January 29, 2007

Poor Butterfly

My friends Walter and Joseph, who virtually adopted me in my late teens and became something of a surrogate family, and about whom I will some day write, left me with a cache of memories and lasting treasures of all kinds, both virtual and tangible.

One of those is a handful of record albums, some of which I have begun digitizing. I'll post selections from some of them from time to time. The first from what I'll call the Salem Village Collection (that's where they, we, lived) features "the original piano artistry" of Jonathan Edwards with vocals by Darlene Edwards.

"It takes great skill to go wrong that carefully..." Walter said of the "Edwards'" work. This was back in the smoky and freewheeling late sixties, there was always a handful of artsy hedonists hanging around, and we'd do anything for a laugh. Once we dyed Barney, the sheep, plaid (we had to finally tether him out back when passing motorists started driving into the ditch). We made 8mm underground movie versions of TV shows. Once in a while we'd break out the Jonathan Edwards. The track here is his take on Poor Butterfly. Is it ever.


And here's the sound of the other shoe dropping:





January 26, 2007

January 22, 2007

Sarasota this time


When I woke Saturday morning it struck me that I could drive up to Sarasota if  
I felt like it, and that’s what I did. Half the kick was meandering up there, 
stopping at anonymous but familiar-looking fast food spots, sitting in air 
conditioned booths looking through glass at the highway and palm trees, 
without a plan in the world. 

Sarasota is an arty town. There’s an opera company and a film festival. Ballet.
The big Dali collection. Galleries galore. All kinds of Music. But its Greenwich 
Village grit has, like that of so many other old Florida locales, been swept away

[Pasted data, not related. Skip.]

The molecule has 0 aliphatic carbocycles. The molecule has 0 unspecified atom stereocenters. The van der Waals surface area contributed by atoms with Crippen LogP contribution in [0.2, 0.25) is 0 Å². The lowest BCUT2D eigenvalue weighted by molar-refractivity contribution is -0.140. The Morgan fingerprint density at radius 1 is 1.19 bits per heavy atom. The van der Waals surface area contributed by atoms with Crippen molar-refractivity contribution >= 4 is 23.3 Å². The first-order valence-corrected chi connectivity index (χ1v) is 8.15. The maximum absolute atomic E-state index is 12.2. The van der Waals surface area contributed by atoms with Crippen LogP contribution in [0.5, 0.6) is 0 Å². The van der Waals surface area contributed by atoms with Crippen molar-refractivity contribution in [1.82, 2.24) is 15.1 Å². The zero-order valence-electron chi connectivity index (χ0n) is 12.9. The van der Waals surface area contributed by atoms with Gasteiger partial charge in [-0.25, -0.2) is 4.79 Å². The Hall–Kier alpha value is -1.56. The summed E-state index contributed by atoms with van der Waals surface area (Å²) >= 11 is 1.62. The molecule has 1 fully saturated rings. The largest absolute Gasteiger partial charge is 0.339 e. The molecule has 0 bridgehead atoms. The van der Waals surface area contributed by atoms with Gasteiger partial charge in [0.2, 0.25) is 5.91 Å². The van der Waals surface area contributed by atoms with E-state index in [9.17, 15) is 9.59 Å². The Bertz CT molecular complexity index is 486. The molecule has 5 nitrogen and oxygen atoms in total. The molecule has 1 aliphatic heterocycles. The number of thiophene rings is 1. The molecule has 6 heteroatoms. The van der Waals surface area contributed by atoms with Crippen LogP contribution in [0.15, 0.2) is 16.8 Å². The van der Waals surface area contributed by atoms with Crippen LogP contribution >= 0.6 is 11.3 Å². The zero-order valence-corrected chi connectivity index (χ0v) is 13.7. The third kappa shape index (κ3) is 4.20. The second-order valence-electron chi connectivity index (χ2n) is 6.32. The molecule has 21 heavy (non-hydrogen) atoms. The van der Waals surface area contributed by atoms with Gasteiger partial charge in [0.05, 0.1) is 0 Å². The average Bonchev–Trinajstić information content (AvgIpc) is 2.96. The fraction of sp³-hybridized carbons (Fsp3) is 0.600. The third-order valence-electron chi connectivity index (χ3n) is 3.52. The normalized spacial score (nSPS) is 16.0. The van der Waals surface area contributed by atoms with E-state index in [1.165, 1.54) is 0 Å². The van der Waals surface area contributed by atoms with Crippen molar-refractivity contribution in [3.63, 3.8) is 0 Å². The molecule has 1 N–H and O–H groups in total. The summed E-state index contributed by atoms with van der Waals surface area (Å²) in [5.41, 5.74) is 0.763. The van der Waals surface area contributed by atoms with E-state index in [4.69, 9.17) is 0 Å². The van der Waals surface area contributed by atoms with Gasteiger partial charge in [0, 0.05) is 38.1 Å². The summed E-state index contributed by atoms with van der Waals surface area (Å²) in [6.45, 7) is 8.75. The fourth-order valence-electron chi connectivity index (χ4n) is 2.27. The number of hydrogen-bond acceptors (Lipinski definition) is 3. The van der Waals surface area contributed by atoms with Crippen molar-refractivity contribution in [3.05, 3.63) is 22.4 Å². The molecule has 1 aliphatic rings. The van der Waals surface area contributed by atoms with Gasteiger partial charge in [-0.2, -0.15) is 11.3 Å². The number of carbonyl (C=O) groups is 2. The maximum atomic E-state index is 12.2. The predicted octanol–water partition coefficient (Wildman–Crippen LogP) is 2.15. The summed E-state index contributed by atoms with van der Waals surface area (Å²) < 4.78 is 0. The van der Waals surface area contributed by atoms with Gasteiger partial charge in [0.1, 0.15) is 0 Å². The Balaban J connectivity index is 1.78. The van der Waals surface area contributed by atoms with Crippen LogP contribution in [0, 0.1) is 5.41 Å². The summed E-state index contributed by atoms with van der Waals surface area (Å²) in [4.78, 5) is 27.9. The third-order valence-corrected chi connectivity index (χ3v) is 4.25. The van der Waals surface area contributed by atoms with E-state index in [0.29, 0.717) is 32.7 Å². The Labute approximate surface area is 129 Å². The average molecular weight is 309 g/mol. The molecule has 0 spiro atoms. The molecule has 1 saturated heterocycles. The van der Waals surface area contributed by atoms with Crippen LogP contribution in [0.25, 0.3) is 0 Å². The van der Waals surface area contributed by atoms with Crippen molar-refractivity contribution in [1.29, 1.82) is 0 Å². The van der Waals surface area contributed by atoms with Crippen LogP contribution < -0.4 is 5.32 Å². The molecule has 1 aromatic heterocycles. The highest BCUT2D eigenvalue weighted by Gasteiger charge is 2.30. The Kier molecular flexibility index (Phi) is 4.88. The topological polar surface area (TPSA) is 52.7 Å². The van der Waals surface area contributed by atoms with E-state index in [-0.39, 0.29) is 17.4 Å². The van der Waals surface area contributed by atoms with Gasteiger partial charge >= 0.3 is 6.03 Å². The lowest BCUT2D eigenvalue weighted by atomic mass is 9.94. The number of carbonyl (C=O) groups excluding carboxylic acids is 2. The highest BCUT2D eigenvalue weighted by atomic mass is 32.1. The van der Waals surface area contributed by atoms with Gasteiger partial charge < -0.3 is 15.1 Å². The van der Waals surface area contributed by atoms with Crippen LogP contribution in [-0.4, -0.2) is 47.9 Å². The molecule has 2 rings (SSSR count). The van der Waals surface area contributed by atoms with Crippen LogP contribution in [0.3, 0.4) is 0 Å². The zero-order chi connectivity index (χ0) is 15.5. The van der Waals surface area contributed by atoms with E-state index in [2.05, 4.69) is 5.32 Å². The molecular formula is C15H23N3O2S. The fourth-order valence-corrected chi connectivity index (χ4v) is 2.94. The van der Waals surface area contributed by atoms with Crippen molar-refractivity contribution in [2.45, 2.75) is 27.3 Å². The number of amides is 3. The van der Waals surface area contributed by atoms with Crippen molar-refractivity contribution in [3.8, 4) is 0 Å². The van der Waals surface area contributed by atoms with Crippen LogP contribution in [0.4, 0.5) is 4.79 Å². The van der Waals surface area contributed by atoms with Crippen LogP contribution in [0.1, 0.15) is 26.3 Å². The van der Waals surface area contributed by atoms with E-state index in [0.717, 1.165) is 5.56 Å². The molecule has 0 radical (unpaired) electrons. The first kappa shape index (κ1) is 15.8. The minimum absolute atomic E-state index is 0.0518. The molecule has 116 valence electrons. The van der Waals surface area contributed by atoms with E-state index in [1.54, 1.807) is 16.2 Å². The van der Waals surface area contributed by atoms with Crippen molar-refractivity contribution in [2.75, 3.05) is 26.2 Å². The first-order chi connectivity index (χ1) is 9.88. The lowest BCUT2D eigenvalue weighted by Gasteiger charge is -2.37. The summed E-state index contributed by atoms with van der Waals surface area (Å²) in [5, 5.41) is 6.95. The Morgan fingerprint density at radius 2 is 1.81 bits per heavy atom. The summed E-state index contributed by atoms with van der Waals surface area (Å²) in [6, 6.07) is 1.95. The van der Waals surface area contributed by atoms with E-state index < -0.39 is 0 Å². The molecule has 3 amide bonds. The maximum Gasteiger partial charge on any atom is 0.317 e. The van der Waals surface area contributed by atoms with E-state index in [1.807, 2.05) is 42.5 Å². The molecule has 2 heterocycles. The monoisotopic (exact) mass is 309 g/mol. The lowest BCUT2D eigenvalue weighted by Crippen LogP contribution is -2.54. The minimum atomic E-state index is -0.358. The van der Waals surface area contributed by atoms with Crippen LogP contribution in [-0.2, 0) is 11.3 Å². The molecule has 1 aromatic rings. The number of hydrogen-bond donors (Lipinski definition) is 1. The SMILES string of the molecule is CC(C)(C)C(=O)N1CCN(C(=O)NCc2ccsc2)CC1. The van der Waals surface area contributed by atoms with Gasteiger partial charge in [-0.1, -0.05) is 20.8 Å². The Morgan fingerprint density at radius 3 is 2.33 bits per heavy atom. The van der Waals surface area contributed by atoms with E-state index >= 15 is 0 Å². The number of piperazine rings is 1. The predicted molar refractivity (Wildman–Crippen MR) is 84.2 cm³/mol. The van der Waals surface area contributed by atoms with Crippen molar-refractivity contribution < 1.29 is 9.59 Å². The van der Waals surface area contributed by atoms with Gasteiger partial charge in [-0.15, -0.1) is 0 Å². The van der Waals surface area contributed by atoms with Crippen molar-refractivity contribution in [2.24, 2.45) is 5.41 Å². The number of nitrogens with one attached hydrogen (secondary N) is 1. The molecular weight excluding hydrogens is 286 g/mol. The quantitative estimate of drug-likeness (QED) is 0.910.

in the storm of regentrification. This time on a more grandiose scale. The city, 
when I got there, was congested and spiked with cranes. Towers were sprouting 
everywhere, and construction walkways obliterated familiar storefronts. I had 
contacts there, Bill, Stephanie, but I didn't want to look anybody up. I wanted to 
wander around taking shots and watching people. 

Main Street was still a dappled and umbrella-strewn haven, jammed with cafes,
and the galleries on and off Palm were engaging. One was showing lush, period- 
looking seaside scenes reminiscent of Sargent, with Turner's glowing, operatic 
light. Another had some neo-cubist but whimsical confections of musicians 
carefully rendered in Crayola colors. 

I sat at a table under trembling shade thinking about the last time I was here
with Nicole, already stumbling toward the black hole that would swallow her 
for the next two years. She was saying that people looked like vampires. That 
manikins scared her. That Johnny Carson was terrifying. She’d asked me for a 
Tylenol and instead of taking it, sat scrutinizing it, breaking off tiny crumbs in 
her saucer until there was nothing left but sand.

At one of the galleries the owner, all taupe, and silver, and cashmere,
accompanied me quietly, amid the carpeted hush and fine art, and bars of light 
streaming through plate glass. A desultory tour of the exhibit. Art chat. We 
parted with sly but blatantly dawning smiles. A brush with flirtation mutually, 
and somehow indulgently, deferred. 

Outside, a bank of newspaper racks offered a bunch of free weeklies and art
rags. I stocked up and headed home, having taken no photos.



January 19, 2007

The seagull and I


"Tuna is always nice, but if I never have to taste another drop of Miracle Whip, I'll be thrilled."





January 13, 2007

Pool ku




pairs of lotioned limbs
grow tan on white deck chairs